The project, called CHARM, aims to develop a medical device based on high-speed, low-cost Raman digital imaging technology and artificial intelligence to transform cancer diagnosis and treatment. The technology will analyze the molecular composition of patient tissue samples to distinguish cancerous from healthy cells without the need for chemical staining.
CHARM is a pan-European collaboration between CRI, the University of Cambridge, Italian institutions Politecnico Di Milano and Consiglio Nazionale Delle Ricerche, the Jena University Hospital in Germany, and the firms INsociety from Italy and Inspiralia from Spain. The project coordinator is Dr. Matteo Negro, CRI’s Chief Technology Officer.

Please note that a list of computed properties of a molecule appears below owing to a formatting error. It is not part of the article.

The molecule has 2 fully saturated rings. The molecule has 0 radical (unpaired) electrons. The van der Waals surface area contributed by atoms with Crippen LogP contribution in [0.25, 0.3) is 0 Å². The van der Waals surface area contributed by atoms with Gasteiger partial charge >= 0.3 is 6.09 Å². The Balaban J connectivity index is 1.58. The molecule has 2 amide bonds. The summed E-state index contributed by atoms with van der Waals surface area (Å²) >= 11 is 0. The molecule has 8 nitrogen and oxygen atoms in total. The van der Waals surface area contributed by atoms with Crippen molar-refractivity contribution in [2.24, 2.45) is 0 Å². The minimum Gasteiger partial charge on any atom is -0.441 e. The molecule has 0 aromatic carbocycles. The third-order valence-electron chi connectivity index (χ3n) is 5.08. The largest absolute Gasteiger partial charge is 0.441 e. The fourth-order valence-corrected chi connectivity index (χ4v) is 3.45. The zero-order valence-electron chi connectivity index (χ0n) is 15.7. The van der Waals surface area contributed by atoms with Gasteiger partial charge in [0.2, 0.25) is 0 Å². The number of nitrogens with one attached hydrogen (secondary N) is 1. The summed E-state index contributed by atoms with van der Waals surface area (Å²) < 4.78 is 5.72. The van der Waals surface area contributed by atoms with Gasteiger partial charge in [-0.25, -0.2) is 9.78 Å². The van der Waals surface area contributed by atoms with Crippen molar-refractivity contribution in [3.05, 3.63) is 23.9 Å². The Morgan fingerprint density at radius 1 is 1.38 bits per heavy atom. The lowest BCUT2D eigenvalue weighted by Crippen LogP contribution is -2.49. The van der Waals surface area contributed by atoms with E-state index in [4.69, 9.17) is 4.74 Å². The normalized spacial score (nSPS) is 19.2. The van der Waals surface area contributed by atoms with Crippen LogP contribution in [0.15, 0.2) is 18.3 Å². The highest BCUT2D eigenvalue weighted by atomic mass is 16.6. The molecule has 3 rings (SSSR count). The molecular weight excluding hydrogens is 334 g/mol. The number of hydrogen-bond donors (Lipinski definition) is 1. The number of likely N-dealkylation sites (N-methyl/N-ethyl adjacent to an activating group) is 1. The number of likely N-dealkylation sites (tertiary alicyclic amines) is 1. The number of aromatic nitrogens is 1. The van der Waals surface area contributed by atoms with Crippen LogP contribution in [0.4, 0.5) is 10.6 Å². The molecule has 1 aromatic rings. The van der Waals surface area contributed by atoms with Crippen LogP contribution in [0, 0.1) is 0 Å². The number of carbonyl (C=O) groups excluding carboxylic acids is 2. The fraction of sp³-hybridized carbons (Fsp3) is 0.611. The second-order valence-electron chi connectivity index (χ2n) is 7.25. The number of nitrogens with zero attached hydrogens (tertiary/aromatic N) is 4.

CRI is to receive â¬1.3 million of the grant, which is being made to its wholly-owned Italian subsidiary Cambridge Raman Imaging s.r.l.
CRI’s Raman imaging technology uses graphene-based ultra-fast fiber lasers to generate digital images of patient tissue for automatic analysis by artificial intelligence to support diagnosis. Because the images are digital, they can be viewed remotely, allowing histopathologists to work more efficiently and to support regions and countries short of qualified staff. The technology also potentially opens the way for personalized treatments for cancer.